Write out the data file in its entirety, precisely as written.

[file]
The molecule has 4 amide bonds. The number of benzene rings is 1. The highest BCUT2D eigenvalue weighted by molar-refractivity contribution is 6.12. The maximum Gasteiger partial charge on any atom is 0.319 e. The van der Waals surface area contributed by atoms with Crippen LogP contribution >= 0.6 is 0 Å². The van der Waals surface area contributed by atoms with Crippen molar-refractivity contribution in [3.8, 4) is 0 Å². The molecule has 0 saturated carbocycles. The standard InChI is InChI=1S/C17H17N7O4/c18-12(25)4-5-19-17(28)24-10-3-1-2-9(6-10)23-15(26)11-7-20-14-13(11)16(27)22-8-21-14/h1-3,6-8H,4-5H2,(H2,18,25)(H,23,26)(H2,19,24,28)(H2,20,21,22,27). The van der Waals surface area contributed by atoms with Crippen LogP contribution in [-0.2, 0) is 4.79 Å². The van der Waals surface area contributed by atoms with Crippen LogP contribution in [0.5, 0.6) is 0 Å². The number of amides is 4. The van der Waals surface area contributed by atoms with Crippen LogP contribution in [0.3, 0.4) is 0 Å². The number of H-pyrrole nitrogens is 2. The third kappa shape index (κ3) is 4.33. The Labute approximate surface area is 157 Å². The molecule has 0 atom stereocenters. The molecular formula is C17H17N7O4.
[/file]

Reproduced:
The molecule has 4 amide bonds. The number of benzene rings is 1. The highest BCUT2D eigenvalue weighted by molar-refractivity contribution is 6.12. The maximum Gasteiger partial charge on any atom is 0.319 e. The van der Waals surface area contributed by atoms with Crippen LogP contribution >= 0.6 is 0 Å². The van der Waals surface area contributed by atoms with Crippen molar-refractivity contribution in [3.8, 4) is 0 Å². The molecule has 0 saturated carbocycles. The standard InChI is InChI=1S/C17H17N7O4/c18-12(25)4-5-19-17(28)24-10-3-1-2-9(6-10)23-15(26)11-7-20-14-13(11)16(27)22-8-21-14/h1-3,6-8H,4-5H2,(H2,18,25)(H,23,26)(H2,19,24,28)(H2,20,21,22,27). The van der Waals surface area contributed by atoms with Crippen LogP contribution in [-0.2, 0) is 4.79 Å². The van der Waals surface area contributed by atoms with Crippen LogP contribution in [0.5, 0.6) is 0 Å². The number of amides is 4. The van der Waals surface area contributed by atoms with Crippen LogP contribution in [0.3, 0.4) is 0 Å². The number of H-pyrrole nitrogens is 2. The third kappa shape index (κ3) is 4.33. The Labute approximate surface area is 157 Å². The molecule has 0 atom stereocenters. The molecular formula is C17H17N7O4.